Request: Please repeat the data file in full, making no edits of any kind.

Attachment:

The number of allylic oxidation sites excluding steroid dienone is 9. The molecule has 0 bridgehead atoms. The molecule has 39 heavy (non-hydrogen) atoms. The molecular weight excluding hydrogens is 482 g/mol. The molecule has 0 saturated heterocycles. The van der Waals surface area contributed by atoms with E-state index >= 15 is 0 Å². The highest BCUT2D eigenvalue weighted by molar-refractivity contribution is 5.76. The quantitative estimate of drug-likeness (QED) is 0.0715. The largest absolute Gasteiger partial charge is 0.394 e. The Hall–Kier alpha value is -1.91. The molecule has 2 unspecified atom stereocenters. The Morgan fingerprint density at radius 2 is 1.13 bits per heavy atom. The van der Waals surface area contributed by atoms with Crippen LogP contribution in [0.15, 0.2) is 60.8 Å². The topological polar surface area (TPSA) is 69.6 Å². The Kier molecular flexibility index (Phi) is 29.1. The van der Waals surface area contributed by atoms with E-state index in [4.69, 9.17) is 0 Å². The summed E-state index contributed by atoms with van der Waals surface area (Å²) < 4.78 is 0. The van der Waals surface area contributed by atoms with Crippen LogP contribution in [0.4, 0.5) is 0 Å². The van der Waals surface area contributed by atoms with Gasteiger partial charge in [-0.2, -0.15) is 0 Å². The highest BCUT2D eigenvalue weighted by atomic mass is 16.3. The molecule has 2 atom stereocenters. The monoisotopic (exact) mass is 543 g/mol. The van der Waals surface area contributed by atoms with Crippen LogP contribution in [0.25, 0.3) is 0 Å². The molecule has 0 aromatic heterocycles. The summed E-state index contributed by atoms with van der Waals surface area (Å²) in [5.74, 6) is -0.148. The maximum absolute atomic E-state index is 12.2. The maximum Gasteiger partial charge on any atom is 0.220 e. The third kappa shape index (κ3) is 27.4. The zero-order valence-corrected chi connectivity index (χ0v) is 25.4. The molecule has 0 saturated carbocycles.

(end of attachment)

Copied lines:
The number of allylic oxidation sites excluding steroid dienone is 9. The molecule has 0 bridgehead atoms. The molecule has 39 heavy (non-hydrogen) atoms. The molecular weight excluding hydrogens is 482 g/mol. The molecule has 0 saturated heterocycles. The van der Waals surface area contributed by atoms with E-state index >= 15 is 0 Å². The highest BCUT2D eigenvalue weighted by molar-refractivity contribution is 5.76. The quantitative estimate of drug-likeness (QED) is 0.0715. The largest absolute Gasteiger partial charge is 0.394 e. The Hall–Kier alpha value is -1.91. The molecule has 2 unspecified atom stereocenters. The Morgan fingerprint density at radius 2 is 1.13 bits per heavy atom. The van der Waals surface area contributed by atoms with Crippen LogP contribution in [0.15, 0.2) is 60.8 Å². The topological polar surface area (TPSA) is 69.6 Å². The Kier molecular flexibility index (Phi) is 29.1. The van der Waals surface area contributed by atoms with E-state index in [4.69, 9.17) is 0 Å². The summed E-state index contributed by atoms with van der Waals surface area (Å²) < 4.78 is 0. The van der Waals surface area contributed by atoms with Crippen LogP contribution in [0.4, 0.5) is 0 Å². The van der Waals surface area contributed by atoms with Gasteiger partial charge in [-0.2, -0.15) is 0 Å². The highest BCUT2D eigenvalue weighted by atomic mass is 16.3. The molecule has 2 atom stereocenters. The monoisotopic (exact) mass is 543 g/mol. The van der Waals surface area contributed by atoms with Crippen LogP contribution in [0.25, 0.3) is 0 Å². The molecule has 0 aromatic heterocycles. The summed E-state index contributed by atoms with van der Waals surface area (Å²) in [5.74, 6) is -0.148. The maximum absolute atomic E-state index is 12.2. The maximum Gasteiger partial charge on any atom is 0.220 e. The third kappa shape index (κ3) is 27.4. The zero-order valence-corrected chi connectivity index (χ0v) is 25.4. The molecule has 0 saturated carbocycles.